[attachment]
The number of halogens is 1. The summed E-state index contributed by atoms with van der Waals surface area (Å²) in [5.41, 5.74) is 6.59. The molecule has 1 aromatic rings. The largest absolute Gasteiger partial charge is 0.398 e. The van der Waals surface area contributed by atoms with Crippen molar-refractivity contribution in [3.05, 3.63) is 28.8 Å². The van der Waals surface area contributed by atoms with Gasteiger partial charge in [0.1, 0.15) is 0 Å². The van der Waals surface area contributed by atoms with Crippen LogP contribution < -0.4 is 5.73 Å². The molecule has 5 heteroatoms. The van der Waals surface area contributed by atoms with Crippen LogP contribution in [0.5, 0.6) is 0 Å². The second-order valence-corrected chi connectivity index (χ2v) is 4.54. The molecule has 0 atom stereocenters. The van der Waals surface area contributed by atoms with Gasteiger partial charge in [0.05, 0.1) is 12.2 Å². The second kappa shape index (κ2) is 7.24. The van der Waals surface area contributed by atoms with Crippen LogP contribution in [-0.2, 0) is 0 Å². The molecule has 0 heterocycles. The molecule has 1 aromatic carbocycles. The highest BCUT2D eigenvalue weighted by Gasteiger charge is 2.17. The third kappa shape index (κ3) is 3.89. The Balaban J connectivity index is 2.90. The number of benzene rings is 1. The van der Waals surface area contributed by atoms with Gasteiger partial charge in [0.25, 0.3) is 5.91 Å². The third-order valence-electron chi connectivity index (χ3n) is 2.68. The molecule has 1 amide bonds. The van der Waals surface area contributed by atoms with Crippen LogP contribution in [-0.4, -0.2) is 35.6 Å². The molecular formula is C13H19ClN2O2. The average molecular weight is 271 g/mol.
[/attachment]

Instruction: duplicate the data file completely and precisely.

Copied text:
The number of halogens is 1. The summed E-state index contributed by atoms with van der Waals surface area (Å²) in [5.41, 5.74) is 6.59. The molecule has 1 aromatic rings. The largest absolute Gasteiger partial charge is 0.398 e. The van der Waals surface area contributed by atoms with Crippen molar-refractivity contribution in [3.05, 3.63) is 28.8 Å². The van der Waals surface area contributed by atoms with Gasteiger partial charge in [0.1, 0.15) is 0 Å². The van der Waals surface area contributed by atoms with Crippen LogP contribution < -0.4 is 5.73 Å². The molecule has 5 heteroatoms. The van der Waals surface area contributed by atoms with Crippen LogP contribution in [0.5, 0.6) is 0 Å². The second-order valence-corrected chi connectivity index (χ2v) is 4.54. The molecule has 0 atom stereocenters. The van der Waals surface area contributed by atoms with Gasteiger partial charge in [0.05, 0.1) is 12.2 Å². The second kappa shape index (κ2) is 7.24. The van der Waals surface area contributed by atoms with Crippen LogP contribution in [-0.2, 0) is 0 Å². The molecule has 0 heterocycles. The molecule has 1 aromatic carbocycles. The highest BCUT2D eigenvalue weighted by Gasteiger charge is 2.17. The third kappa shape index (κ3) is 3.89. The Balaban J connectivity index is 2.90. The number of benzene rings is 1. The van der Waals surface area contributed by atoms with Gasteiger partial charge in [0.25, 0.3) is 5.91 Å². The third-order valence-electron chi connectivity index (χ3n) is 2.68. The molecule has 1 amide bonds. The van der Waals surface area contributed by atoms with Crippen LogP contribution in [-0.4, -0.2) is 35.6 Å². The molecular formula is C13H19ClN2O2. The average molecular weight is 271 g/mol.